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Hello, Tea Timers!

A Special Message to my Zora & Josephine Tea Timers:

I have a little confession.

In the not-too-distant past, I used to make tea–any tea– by boiling a pot of water and pouring it over some tea leaves. And at some point, I would drink it. I did this without any regard to tea type, steep time or taste. For years, this is all I understood about how to make tea. It wasn’t until my Goddaughter, upon me giving her some tea to sample when I opened my tea business, asked one of the world’s most important questions known to mankind, “Where are the instructions?” This brilliant child, who is also my best customer to date, was a walking game-changer. Admittedly, I am one of those people who more often than not find comfort in figuring things out without going through all of life’s little pesky instructions. But had I been depriving myself of experiencing this amazing beverage to the fullest?

The answer is “yes.”

The temperature of the water and the amount of time you allow the mixture to infuse the developing infusion is critical. In preparation for my tea sommelier certification, (yes, that is a thing) I had the distinct pleasure of tasting a number of teas that varied in origin, type, cut and process. Quickly into my studies, I learned that tea can only truly be properly enjoyed if brewed at the right temperature and steeped within a specified timeframe. Accordingly, if you fail to follow the instructions, you risk burning the tea, under or over producing it, destroying the taste or the mouthfeel and so on. So, the other game changer that quickly won my heart over was the temperature controlled electric tea kettle.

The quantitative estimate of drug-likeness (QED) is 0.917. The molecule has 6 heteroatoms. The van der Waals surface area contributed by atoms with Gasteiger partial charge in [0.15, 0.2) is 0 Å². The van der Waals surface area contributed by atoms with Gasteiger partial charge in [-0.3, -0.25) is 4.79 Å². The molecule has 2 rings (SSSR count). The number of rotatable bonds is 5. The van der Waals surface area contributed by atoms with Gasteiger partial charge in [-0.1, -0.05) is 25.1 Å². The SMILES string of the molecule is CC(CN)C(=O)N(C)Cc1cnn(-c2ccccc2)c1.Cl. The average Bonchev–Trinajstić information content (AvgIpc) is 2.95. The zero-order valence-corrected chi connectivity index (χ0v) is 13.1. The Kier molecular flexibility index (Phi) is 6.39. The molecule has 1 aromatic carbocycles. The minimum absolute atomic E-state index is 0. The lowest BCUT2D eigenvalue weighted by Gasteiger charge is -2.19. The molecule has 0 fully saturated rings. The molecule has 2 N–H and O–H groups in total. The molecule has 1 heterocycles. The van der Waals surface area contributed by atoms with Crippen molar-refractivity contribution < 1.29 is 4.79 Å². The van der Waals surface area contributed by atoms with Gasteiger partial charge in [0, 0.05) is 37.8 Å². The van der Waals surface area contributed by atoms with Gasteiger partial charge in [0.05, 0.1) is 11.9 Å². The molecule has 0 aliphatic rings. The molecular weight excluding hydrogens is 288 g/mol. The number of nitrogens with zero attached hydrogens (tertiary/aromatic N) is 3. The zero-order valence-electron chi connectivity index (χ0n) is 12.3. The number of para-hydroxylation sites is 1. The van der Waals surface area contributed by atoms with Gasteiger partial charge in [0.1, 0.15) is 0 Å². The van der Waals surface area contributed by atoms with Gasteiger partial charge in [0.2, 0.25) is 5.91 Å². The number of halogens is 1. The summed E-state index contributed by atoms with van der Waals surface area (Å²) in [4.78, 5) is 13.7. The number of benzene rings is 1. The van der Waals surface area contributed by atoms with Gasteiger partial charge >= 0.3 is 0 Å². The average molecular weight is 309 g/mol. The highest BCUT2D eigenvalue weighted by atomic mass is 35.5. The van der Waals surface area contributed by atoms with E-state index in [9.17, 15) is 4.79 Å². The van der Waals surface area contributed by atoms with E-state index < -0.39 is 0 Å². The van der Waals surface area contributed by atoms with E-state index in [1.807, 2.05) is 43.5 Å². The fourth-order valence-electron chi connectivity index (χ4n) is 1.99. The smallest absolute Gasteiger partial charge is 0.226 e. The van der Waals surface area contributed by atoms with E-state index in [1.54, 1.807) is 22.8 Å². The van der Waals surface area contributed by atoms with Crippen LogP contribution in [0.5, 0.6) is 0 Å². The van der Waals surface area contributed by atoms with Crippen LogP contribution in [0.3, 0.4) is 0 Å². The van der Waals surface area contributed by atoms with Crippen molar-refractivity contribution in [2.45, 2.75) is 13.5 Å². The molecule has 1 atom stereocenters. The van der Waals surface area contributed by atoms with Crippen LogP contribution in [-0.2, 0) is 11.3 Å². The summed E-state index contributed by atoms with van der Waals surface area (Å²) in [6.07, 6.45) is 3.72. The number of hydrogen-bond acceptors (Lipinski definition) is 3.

Folks, this is not your grandmother’s tea kettle. These little babies have multiple heat and brewing settings to make the perfect cup or pot of tea. Typically, the pots are controlled by buttons to brew black, green, herbal, oolong and white teas. You simply pour the desired amount of water into the kettle and press the button. Within a few short minutes, the recommended water temperature is produced, and you are ready for a delicious cup of tea.


I have another confession:

Up until a few years ago, I only used bagged teas at home. My association with loose-leaf tea was connected to my obsession with afternoon tea or high tea at a 5-star tea room.

I adored the fancy schmancy experience, coupled with the ceremonial table-side tea straining show the servers put on during each visit. Then, the star of the show (the tea) would take center stage, and for a moment in time, I was transported to a grander existence by tasting a delicious, aromatic tea. But you don’t have to leave your house for the perfect cup of tea. You can create the quiet luxury all on your own with the right tools. To get started, I’ve provided a reference guide to help you take your next sip to the next level.